Another Trivial Lawsuit

Monday, January 22, 2007

  • Future Trivial Pursuit Question subject Gonzalo Moreno

    Future Trivial Pursuit Question subject Gonzalo Moreno

Written by Gonzalo Moreno

It is one of the greatest Canadian nerdy inventions, right up there with IMAX and miles ahead of the Canadarm. Yet, in the next few months, the intellectual property rights over the ever-popular board game Trivial Pursuit will be fiercely disputed in a trial before Nova Scotia’s Supreme Court.

The lawsuit was filed by David Wall, a Cape Breton plumber, in 1994. Wall claims that, while hitchhiking in 1979, he and a buddy were picked up by Christopher Haney, one half of the 'official’ brains behind the Trivial Pursuit concept (the other half is Haney’s fellow journalist and friend Scott Abbott). During the journey, Wall alleges he told Haney his idea for a board game, a game that was almost identical to what would become Trivial Pursuit – pies and all. Haney denies ever meeting Wall, let alone picking him up, and Trivial’s lawyers want to dismiss the whole affair.

Wall’s case seems spotty at best. His best witness is his own mother, who has testified that she found sketches (with more pies, presumably) in Wall’s drawer, but claims the sketches have since been destroyed. His other witness of choice, a high school buddy who claims Wall told him of the idea during ping-pong games (now, that’s a useful piece of trivia!), did not hold up during cross-examination. Wall’s friend Donnie Campbell, who allegedly was the second hitch-hiker, has declined to testify after losing a $300,000 lawsuit for slandering Trivial Pursuit, and has since admitted that his claims were fabricated. Evidence also shows that Wall and Campbell were intoxicated the day they were picked up, and that Haney was on assignment in Montreal the whole day that the meeting is alleged to have taken place.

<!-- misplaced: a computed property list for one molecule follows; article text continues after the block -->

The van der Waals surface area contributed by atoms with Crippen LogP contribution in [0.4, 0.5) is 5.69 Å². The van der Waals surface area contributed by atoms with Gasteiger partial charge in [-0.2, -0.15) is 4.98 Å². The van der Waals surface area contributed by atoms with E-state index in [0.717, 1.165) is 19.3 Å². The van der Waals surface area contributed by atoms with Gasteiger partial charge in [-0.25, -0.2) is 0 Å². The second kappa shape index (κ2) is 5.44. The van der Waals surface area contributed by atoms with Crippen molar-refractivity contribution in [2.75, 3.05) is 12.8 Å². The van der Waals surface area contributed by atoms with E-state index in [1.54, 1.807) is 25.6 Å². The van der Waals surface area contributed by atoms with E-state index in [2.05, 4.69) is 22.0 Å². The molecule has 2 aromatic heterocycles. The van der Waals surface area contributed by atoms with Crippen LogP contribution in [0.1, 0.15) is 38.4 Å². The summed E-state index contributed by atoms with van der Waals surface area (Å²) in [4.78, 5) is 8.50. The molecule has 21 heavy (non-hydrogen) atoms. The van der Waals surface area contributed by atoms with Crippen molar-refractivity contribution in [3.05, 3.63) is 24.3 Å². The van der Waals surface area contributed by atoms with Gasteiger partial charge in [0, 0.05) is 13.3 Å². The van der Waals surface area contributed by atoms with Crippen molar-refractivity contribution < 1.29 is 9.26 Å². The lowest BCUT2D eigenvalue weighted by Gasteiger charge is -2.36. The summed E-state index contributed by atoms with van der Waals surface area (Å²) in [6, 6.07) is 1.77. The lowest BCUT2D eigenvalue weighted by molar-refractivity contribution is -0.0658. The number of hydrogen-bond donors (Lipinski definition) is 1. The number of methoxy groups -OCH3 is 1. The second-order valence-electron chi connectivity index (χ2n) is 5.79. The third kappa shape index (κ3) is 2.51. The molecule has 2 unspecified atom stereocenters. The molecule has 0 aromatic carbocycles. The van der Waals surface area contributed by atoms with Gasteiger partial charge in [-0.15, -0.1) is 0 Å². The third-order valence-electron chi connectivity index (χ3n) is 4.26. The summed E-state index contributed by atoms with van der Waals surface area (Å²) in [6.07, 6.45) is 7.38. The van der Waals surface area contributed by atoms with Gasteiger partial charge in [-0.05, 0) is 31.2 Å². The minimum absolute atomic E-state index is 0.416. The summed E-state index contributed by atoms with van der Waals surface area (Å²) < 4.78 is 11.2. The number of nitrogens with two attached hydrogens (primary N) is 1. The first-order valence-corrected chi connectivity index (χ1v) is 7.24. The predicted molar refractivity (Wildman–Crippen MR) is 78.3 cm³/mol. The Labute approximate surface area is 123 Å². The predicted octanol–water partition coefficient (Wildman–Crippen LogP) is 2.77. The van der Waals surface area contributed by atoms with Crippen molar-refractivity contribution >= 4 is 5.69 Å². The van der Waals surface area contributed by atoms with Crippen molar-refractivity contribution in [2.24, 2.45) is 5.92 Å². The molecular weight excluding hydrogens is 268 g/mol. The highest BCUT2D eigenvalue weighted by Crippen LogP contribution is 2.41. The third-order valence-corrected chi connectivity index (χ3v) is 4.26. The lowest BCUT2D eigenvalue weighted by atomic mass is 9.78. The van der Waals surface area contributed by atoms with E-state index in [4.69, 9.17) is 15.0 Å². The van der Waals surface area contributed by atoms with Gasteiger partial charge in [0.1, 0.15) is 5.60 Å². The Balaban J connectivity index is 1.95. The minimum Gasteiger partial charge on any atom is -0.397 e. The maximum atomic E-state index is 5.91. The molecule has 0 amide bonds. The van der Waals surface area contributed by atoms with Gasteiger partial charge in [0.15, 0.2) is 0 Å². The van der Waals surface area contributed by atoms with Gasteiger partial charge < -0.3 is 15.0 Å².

Trivial Pursuit was ultimately launched in 1982, after Haney and Abbott teamed up with Haney’s former hockey pro brother, John, and with Ed Werner, a corporate lawyer. The game took off relatively quickly, and in the last 25 years it has sold millions of dollars’ worth of brightly coloured pieces of pie and cards with obscure questions printed in infinitesimal font.

Considering how the lawsuit is shaping up, Wall’s only claim to posterity may be a question buried in a possible 00's edition. I hope they put it in entertainment. I can never get the damn pink pie.

Sources: Wikipedia, CTV.ca, The Cape Breton Post, CBC.ca, The Halifax Chronicle-Herald

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